J Ghanbarzadeh compared the effect of storage time and conditions on dimensional stability of ARPs. He claimed that storing time significantly affected only post diameter (not post length or core diameter) [15]. A. Taiefe Davaloo et al. [5] claimed that dry condition was better than humid condition in contrast with another study [16] in which the opposite conclusion was reported.

Dental laboratory staffs are at risk of cross contamination from not disinfected dental prosthesis. So using some disinfectants like Sodium Hypochloride (NaOCl) and Glutaraldehyde might affect the precision of ARPs [4, 17-22]. Mahshid et al. studied the effects of time elapse, disinfection solutions and storage environments on dimension stabilities of Duralay ARP. They concluded that there were no differences between wet and dry conditions; also Glutaraldehyde caused contraction and NOCl made expansion of ARP. However, the mechanism of this different impact was not understood [18]. In another study, Nirale et al. observed the effect of NaOCl and microwave disinfectants on dimensional changes of denture bases and concluded that NaOCl did not make any significant dimensional changes [19].

Because disinfecting is an inevitable procedure which avoids cross contamination, determining the best condition or disinfection for storing ARPs without any dimensional changes is so important. As condition of storing ARP for direct post and core fabrication is somehow controversial [16, 18, 19], and previous studies did not make so much effort to evaluate the effects of NaOCl on ARPs carefully, the aim of present study was to compare dimensional changes of Duralay ARPs in environments of air, water and NaOCl as a disinfectant.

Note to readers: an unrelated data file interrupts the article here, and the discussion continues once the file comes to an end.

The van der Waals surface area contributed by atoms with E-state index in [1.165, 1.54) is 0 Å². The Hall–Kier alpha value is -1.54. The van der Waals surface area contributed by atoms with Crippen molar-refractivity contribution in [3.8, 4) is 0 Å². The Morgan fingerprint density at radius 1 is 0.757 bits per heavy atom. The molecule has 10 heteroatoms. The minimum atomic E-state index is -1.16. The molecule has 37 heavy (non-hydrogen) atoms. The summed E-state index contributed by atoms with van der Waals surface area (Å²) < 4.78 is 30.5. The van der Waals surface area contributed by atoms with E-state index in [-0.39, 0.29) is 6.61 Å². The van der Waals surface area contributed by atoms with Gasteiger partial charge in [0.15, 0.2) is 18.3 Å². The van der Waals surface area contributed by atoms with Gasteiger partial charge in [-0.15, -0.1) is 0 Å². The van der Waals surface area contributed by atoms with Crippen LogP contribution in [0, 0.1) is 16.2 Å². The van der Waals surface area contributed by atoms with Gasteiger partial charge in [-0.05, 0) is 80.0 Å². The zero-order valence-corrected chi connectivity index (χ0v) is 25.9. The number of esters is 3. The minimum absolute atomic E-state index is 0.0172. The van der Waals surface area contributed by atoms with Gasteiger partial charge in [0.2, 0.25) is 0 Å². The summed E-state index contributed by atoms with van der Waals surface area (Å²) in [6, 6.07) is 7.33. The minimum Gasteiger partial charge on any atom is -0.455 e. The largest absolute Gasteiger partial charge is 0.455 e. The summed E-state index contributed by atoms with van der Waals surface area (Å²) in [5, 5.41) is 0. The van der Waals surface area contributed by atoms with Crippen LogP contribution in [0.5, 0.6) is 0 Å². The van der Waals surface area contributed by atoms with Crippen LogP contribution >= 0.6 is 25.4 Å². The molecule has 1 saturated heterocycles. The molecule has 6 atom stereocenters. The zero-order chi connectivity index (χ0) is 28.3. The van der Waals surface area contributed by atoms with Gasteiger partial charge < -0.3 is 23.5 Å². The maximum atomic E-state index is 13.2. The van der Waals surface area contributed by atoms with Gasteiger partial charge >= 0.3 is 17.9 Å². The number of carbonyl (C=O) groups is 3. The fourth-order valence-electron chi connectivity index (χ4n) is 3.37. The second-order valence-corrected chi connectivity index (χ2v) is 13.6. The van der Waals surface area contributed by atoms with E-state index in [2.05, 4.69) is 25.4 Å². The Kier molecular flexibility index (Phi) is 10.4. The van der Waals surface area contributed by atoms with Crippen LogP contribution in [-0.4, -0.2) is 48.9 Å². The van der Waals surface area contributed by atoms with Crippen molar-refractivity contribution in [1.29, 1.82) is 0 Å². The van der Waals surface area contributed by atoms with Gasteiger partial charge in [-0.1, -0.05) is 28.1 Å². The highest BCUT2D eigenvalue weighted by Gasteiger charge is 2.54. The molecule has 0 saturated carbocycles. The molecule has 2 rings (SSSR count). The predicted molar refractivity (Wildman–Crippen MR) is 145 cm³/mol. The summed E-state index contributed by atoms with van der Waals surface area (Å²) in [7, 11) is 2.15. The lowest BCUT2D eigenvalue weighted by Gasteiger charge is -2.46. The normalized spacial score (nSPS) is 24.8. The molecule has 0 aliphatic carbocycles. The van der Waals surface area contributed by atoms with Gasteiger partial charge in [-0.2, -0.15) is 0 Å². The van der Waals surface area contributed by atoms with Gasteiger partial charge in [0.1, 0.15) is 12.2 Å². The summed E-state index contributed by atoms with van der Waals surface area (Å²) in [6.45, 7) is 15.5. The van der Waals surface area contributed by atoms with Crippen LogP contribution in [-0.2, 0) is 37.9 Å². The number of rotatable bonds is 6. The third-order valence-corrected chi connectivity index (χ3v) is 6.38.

The null hypothesis is that water and NaOCl would not make any significant differences in dimensions of Duralay ARPs especially after 24 hours.


In this observational-analytical in vitro study, standard root canal therapy was done on one first mandibular premolar tooth in order to prepare 30 ARPs. In the first stage, straight line access was made by using high speed fissure burs (Teeskavan, Tehran, Iran) and rotary instruments (FKG Dentaire, La Chaux-de- Fonds, Switzerland). Step-back technique was administered for endodontic treatment. After cleaning and shaping by K-files (Dentsply Maillefer, Ballaigues, Switzerland) up to a size # 80, lateral condensation technique was done to fill the canal with Guttapercha (Diadent Group International Inc., Vancouver, Canada) and final periapical radiography was taken (Fig. 1A). One week later, the crown was sectioned horizontally from the top of the orifice by a double-sided diamond disc (Teeskavan, Tehran, Iran) and using a low-speed straight handpiece (Kavo, Joinville, SC, Brazil) in order to prepare ARPs easier and similar to clinical conditions (In many cases the crowns are fractured due to trauma or some parts of the crowns would be milled for preparing post and cores). The external margins of the tooth were beveled. 2/3 Guttapercha filing was expelled and inner rim of the canal was shaped by Peso reamer (Largo peso reamer, Dentsply Maillefer, Ballaigues, Switzerland) and Gates-glidden drills (Dentsply Maillefer, Ballaigues, Switzerland). One periapical radiograph was taken to evaluate the prepared canal and the apical seal (Fig. 1B).

Fig. (1).

Periapical radiography of the first mandibular premolar after endodontic therapy (A); periapical radiography of the tooth after sectioning and preparing for ARP (B); preparing Duralay ARP by using plastic sprue (C); storing ARPs in different environments (D).